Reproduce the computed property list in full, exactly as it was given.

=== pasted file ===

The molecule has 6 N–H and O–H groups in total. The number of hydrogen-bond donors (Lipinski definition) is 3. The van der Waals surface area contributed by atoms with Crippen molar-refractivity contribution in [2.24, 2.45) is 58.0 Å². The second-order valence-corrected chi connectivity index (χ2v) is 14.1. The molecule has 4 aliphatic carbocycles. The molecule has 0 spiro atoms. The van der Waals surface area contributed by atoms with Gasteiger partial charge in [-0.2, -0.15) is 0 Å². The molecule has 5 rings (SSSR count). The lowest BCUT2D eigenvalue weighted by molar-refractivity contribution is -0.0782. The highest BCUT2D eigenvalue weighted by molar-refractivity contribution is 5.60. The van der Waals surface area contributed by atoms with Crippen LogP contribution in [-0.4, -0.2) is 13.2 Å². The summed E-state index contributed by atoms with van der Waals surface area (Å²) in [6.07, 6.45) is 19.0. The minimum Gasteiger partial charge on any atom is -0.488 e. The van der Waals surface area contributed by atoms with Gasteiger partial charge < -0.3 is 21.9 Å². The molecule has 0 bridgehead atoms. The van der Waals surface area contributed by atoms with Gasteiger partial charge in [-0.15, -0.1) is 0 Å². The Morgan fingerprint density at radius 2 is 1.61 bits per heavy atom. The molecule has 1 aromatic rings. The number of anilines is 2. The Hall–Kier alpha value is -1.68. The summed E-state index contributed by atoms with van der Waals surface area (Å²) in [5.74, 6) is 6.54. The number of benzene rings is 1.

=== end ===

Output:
The molecule has 6 N–H and O–H groups in total. The number of hydrogen-bond donors (Lipinski definition) is 3. The van der Waals surface area contributed by atoms with Crippen molar-refractivity contribution in [2.24, 2.45) is 58.0 Å². The second-order valence-corrected chi connectivity index (χ2v) is 14.1. The molecule has 4 aliphatic carbocycles. The molecule has 0 spiro atoms. The van der Waals surface area contributed by atoms with Gasteiger partial charge in [-0.2, -0.15) is 0 Å². The molecule has 5 rings (SSSR count). The lowest BCUT2D eigenvalue weighted by molar-refractivity contribution is -0.0782. The highest BCUT2D eigenvalue weighted by molar-refractivity contribution is 5.60. The van der Waals surface area contributed by atoms with Crippen LogP contribution in [-0.4, -0.2) is 13.2 Å². The summed E-state index contributed by atoms with van der Waals surface area (Å²) in [6.07, 6.45) is 19.0. The minimum Gasteiger partial charge on any atom is -0.488 e. The van der Waals surface area contributed by atoms with Gasteiger partial charge < -0.3 is 21.9 Å². The molecule has 0 bridgehead atoms. The van der Waals surface area contributed by atoms with Gasteiger partial charge in [-0.15, -0.1) is 0 Å². The Morgan fingerprint density at radius 2 is 1.61 bits per heavy atom. The molecule has 1 aromatic rings. The number of anilines is 2. The Hall–Kier alpha value is -1.68. The summed E-state index contributed by atoms with van der Waals surface area (Å²) in [5.74, 6) is 6.54. The number of benzene rings is 1.